Between two universes | MIT News

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When Mohammad Javad Khojasteh arrived at MIT’s Laboratory for Information and Decision Systems (LIDS) in 2020 to begin his postdoc appointment, he was introduced to a whole new universe. The areas he knew best can be explained by “classical” physics, which predicts the behavior of ordinary objects with near-perfect accuracy (think Newton’s three laws of motion). . But this new universe is governed by bizarre laws that, while typically operating on sub-atomic scales, can produce unpredictable results.

“The rules of quantum mechanics are counterintuitive and seem very strange when you first start learning them,” says Cojaste. “But the more we know, the more it becomes clear that the underlying logic is very sophisticated.”

As a member of Professor Moe Win’s lab, called the Wireless Information and Network Sciences Laboratory (WINS Lab), Khojasteh’s work is at the cutting edge of communications, sensing, and computing power.

Growing up in Iran, Hojaste knew from an early age that he wanted to be a scientist. During his high school years, he was particularly into physics. A first-generation college graduate, he holds a dual BA in Electrical Engineering and Mathematics from Sharif University of Technology and a PhD in Electrical Engineering and Computer Engineering from the University of California, San Diego (UCSD). There, he worked at the intersection of robotics and machine learning, developing tools to protect against cyber threats and learning response planning algorithms for autonomous robots that operate safely in changing real-world scenarios. After graduating from his UCSD in 2019, I remember him calling his house with the good news. “Mom, I’m officially a doctor.”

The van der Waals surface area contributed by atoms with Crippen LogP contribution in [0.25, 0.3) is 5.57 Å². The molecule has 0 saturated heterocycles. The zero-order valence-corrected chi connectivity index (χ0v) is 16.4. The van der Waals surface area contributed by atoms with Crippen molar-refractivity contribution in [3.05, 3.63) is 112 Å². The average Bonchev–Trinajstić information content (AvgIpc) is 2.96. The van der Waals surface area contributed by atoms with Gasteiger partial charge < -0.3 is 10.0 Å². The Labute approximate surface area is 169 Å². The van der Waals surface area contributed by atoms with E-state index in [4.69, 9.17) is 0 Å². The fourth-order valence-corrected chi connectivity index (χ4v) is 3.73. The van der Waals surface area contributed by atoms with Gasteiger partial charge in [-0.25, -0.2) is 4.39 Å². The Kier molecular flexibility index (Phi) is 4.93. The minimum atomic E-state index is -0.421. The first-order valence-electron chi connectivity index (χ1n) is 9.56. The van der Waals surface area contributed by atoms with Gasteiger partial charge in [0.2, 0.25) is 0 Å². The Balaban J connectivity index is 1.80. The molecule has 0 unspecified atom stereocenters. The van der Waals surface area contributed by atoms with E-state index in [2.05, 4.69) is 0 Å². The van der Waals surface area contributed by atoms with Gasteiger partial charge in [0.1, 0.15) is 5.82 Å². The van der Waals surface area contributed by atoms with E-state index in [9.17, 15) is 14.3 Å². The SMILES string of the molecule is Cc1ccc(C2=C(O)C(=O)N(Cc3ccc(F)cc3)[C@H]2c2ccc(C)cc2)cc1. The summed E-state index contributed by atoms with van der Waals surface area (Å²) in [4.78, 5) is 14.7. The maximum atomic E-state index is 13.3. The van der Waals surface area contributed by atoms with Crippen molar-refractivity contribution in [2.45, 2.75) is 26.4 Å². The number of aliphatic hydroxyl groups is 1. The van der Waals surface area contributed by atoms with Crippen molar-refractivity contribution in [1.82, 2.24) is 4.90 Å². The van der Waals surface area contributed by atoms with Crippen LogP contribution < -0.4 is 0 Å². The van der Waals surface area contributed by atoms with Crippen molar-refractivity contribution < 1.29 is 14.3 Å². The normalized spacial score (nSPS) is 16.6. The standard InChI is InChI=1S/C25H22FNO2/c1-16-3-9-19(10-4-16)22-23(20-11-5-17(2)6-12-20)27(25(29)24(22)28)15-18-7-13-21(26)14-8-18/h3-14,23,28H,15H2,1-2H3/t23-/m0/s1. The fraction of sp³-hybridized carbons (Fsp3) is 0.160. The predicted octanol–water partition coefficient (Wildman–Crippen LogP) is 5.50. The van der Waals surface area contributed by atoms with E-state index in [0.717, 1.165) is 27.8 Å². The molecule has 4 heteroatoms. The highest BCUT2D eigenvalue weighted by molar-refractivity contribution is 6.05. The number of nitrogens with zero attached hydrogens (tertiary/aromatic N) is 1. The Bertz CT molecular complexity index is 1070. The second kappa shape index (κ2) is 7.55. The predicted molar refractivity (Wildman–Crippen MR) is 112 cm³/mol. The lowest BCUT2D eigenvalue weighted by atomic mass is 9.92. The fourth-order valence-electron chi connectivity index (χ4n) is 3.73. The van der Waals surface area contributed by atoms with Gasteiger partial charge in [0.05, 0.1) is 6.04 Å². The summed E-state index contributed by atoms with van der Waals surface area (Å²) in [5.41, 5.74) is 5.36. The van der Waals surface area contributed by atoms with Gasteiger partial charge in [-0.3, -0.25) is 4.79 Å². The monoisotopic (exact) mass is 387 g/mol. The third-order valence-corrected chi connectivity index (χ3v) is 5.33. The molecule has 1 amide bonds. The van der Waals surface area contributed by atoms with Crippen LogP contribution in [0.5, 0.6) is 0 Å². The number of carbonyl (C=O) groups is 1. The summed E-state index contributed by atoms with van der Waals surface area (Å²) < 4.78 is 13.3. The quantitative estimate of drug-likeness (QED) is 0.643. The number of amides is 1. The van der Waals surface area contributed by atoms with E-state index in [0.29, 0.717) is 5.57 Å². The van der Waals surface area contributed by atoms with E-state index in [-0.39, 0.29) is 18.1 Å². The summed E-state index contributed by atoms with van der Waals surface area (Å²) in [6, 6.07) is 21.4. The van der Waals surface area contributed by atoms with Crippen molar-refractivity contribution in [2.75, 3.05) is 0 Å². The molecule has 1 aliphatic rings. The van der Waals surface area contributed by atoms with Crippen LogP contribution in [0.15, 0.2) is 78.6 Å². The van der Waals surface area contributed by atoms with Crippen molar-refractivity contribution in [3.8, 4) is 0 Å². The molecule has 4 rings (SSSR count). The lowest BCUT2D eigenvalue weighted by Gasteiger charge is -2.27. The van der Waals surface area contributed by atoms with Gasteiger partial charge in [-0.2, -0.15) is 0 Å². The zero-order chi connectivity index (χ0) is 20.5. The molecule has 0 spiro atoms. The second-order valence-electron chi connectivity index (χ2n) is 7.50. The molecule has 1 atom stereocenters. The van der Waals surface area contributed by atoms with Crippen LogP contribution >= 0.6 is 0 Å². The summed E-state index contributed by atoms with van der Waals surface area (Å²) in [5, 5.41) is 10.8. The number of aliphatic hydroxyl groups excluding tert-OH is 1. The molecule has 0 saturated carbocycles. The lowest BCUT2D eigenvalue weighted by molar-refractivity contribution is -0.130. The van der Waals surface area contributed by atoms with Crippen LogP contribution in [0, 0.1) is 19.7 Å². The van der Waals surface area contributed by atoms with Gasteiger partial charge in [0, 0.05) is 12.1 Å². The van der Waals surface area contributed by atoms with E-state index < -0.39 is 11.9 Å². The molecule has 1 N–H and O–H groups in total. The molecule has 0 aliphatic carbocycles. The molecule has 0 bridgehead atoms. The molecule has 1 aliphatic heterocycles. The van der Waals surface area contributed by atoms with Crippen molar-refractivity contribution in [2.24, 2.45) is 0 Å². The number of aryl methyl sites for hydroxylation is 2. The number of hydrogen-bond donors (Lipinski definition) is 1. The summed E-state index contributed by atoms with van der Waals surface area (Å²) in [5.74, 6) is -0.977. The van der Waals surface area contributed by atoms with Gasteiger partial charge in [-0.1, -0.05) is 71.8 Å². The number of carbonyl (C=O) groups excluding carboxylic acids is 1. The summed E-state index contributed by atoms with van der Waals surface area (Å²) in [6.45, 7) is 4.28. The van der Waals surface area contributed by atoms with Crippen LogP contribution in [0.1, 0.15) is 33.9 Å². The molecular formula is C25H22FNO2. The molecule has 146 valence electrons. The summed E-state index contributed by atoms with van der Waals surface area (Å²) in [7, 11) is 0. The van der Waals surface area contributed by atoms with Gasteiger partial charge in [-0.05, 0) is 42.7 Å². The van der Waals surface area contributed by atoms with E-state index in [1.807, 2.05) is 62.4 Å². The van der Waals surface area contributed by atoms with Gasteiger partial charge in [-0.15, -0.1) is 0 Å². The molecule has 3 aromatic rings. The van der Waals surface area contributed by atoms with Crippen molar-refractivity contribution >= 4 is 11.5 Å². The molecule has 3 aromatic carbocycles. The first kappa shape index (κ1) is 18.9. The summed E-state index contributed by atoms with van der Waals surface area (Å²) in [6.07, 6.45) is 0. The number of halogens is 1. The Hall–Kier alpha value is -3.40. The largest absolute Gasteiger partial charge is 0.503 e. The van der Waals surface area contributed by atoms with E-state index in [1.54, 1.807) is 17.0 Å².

Khojasteh is working with NASA researchers to develop planning and control algorithms for improving off-road autonomous driving and building robots for life-detection missions on other planets. After working there, I moved across the country to Cambridge, Massachusetts to attend LIDS. and WINS Labs.

“LIDS has always been at the heart of the decision-making and informatics disciplines,” he says. “As an undergraduate, and later as a PhD student, I remember reading papers and textbooks by Professor LIDS, so it was really exciting to have the opportunity to work with these renowned researchers during my postdoc. LIDS is a very interesting and vibrant environment.”

Up to this point, Khojasteh has focused primarily on classical systems such as self-driving cars, but he has always had a strong interest in quantum systems. At WINS Labs, he was finally able to focus on both pursuits in parallel.

He explains that a quantum revolution is on the horizon that will transform how devices perform sensing, computation and communication tasks. Problems that would take years to solve for conventional computers are child’s play for the large-scale quantum computers that will be available within the next few decades. For example, these new quantum computers will not only help biologists and chemists better simulate molecular interactions for designing new drugs, but also help engineers design better batteries. Helpful. These machines will also harness the laws of quantum physics to advance medical research and clinical care.